Table 2 Number of studies with published or received child anthropometric data at minimum 1 month postpartum

Risk of bias and GRADE assessment

Figure 2 summarizes the results of the risk of bias assessment for the 20 included studies. Reviewers judged nine studies to be of some concern [41, 43, 45, 48,49,50, 52, 58, 59], eight to be at a high risk [40, 47, 51, 56, 57, 60,61,62], and three to be at a low risk of bias across all domains [42, 46, 63]. Missing outcome data were the most frequent reason that studies were judged to be at a high risk of bias [47, 51, 56, 57, 61, 62]. Based on the GRADE criteria, the strength of the body of evidence was considered to be moderate in terms of the outcomes weight, length, and BMI, respectively (Additional file 1: Table and text S3). Seventeen out of 18 funnel plots and Egger’s tests did not indicate publication bias (Additional file 1: Fig. S1).

Fig. 2
figure 2

Summary figure of assessment of risk of bias in included studies. Abbreviations: RCT, randomized controlled trial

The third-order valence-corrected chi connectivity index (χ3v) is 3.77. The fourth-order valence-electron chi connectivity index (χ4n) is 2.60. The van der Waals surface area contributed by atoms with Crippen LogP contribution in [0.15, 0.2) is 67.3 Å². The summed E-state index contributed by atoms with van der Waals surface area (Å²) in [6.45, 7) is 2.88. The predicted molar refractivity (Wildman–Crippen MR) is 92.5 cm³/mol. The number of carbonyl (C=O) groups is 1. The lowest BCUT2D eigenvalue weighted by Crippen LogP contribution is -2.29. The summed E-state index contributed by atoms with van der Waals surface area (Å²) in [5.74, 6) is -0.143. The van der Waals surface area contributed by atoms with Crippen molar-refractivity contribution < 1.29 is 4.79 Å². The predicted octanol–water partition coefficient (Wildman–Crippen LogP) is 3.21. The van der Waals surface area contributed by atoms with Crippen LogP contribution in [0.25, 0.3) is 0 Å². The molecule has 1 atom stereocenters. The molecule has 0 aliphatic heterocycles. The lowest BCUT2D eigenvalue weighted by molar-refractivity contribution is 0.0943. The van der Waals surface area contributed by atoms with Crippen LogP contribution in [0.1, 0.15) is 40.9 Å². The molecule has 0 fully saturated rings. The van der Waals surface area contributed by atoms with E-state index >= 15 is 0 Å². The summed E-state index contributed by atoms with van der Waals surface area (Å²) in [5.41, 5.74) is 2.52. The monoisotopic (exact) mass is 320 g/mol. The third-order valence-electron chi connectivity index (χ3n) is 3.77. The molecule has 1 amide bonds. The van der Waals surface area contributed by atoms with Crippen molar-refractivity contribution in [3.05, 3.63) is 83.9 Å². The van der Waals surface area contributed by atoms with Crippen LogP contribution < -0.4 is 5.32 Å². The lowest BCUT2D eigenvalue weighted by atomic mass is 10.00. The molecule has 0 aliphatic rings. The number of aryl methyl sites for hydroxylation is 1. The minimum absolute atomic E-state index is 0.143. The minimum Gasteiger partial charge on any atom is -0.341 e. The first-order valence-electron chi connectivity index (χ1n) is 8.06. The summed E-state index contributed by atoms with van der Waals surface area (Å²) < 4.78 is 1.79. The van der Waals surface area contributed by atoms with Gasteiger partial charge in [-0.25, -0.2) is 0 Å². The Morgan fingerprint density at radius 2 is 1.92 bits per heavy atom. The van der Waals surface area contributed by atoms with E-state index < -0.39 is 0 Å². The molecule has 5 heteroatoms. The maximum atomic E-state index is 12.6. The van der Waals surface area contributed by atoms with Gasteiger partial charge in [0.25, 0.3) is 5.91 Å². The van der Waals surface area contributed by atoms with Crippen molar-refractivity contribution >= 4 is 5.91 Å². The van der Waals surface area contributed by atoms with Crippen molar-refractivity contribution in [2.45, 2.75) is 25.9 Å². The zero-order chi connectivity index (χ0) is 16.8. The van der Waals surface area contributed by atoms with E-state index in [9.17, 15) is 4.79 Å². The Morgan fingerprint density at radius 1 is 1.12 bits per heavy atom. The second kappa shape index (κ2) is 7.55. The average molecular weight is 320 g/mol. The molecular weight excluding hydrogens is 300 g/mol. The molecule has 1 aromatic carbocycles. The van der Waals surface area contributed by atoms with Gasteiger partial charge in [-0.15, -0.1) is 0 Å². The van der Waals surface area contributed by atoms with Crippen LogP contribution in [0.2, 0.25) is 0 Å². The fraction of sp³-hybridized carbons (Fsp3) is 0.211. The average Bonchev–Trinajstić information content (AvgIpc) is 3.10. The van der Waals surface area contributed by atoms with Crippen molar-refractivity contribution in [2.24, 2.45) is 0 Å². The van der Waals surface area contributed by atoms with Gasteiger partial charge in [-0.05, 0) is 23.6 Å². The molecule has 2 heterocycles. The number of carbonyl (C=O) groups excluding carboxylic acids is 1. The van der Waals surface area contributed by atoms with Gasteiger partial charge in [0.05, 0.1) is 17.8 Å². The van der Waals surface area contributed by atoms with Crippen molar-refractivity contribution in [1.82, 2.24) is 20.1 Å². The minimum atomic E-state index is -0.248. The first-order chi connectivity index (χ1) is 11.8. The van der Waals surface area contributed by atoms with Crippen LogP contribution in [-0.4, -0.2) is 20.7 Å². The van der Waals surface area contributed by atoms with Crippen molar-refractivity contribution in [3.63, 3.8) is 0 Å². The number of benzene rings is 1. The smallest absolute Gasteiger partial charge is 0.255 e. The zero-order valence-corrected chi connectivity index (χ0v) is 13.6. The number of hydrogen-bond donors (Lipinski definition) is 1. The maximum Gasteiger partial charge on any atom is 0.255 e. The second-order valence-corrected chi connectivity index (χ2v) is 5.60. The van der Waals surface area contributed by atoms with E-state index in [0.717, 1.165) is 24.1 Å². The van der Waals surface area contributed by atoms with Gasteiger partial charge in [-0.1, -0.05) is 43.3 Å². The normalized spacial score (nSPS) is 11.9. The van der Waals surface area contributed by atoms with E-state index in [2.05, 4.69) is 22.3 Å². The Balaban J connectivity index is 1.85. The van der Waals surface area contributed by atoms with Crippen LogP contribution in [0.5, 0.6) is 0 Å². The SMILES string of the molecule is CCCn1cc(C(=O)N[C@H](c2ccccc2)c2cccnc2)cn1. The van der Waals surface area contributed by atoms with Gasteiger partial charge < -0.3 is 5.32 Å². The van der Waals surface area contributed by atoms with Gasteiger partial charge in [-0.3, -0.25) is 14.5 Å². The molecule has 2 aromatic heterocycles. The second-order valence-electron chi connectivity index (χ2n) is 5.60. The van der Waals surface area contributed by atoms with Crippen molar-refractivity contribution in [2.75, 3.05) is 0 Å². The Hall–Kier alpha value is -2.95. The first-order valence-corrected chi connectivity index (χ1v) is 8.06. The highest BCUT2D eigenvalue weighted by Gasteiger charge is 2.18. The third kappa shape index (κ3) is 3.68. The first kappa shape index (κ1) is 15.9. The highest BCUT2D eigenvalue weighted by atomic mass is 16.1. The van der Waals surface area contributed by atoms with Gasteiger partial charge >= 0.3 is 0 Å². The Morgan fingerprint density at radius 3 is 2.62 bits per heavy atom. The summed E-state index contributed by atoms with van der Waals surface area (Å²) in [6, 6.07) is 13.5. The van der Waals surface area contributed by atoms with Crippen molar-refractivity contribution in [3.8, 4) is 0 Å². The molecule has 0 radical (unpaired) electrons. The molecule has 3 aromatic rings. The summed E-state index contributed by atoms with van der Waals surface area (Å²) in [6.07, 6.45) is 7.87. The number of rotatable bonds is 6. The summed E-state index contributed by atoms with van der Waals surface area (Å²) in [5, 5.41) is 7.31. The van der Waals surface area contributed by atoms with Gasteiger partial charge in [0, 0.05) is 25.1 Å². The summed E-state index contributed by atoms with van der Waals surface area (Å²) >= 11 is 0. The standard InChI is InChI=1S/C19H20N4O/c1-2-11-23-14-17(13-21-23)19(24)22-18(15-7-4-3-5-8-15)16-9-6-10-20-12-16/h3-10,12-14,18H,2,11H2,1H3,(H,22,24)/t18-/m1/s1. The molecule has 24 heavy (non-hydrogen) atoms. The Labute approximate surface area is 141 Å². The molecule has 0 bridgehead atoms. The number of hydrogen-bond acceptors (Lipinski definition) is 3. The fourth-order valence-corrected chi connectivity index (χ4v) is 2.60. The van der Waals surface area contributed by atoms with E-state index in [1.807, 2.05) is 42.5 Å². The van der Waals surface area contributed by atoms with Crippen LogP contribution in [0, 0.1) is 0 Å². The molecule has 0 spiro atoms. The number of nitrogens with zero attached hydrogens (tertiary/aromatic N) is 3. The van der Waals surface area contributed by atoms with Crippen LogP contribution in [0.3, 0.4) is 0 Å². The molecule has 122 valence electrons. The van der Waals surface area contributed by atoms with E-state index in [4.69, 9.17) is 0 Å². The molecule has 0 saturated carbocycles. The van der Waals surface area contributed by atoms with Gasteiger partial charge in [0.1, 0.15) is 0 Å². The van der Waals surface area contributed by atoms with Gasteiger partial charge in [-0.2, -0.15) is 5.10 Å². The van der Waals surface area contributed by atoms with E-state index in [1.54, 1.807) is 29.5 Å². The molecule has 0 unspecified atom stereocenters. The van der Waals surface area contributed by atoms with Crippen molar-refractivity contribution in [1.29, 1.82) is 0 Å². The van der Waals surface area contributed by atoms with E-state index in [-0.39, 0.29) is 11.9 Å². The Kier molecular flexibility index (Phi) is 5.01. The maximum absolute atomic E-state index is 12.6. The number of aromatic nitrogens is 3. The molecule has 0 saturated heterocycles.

Primary outcomes

Absolute weight, length, and BMI

Univariate random-effects meta-analyses showed no association between prenatal lifestyle interventions and changes in body weight or length of children, compared with controls, for any of the six age ranges (Fig. 3, 4). Heterogeneity (I2) across the six age categories ranged from 12 to 66% and 0 to 71% for weight and length, respectively. Compared with children of control groups, those of intervention groups showed no significant differences in BMI in five out of six age ranges (Fig. 5). Synthesis of four studies revealed a higher BMI in offspring of the intervention groups for those aged over 12 months to under 3 years (WMD: 0.14 kg/m2; 95% CI: 0.02 to 0.26 kg/m2, I2 = 0%). Across all age ranges, heterogeneity varied from 0 to 44%.

Fig. 3
figure 3

Forest plot illustrating the associations between prenatal lifestyle interventions and child weight in kg. Abbreviations: CI, confidence interval; MD, mean difference; SD, standard deviation

Fig. 4
figure 4

Forest plot illustrating the associations between prenatal lifestyle interventions and child length in cm. Abbreviations: CI, confidence interval; MD, mean difference; SD, standard deviation

Fig. 5
figure 5

Forest plot illustrating the associations between prenatal lifestyle interventions and child BMI in kg/m2. Abbreviations: CI, confidence interval; MD, mean difference; SD, standard deviation

Multivariate random-effects meta-analyses of weight, length, and BMI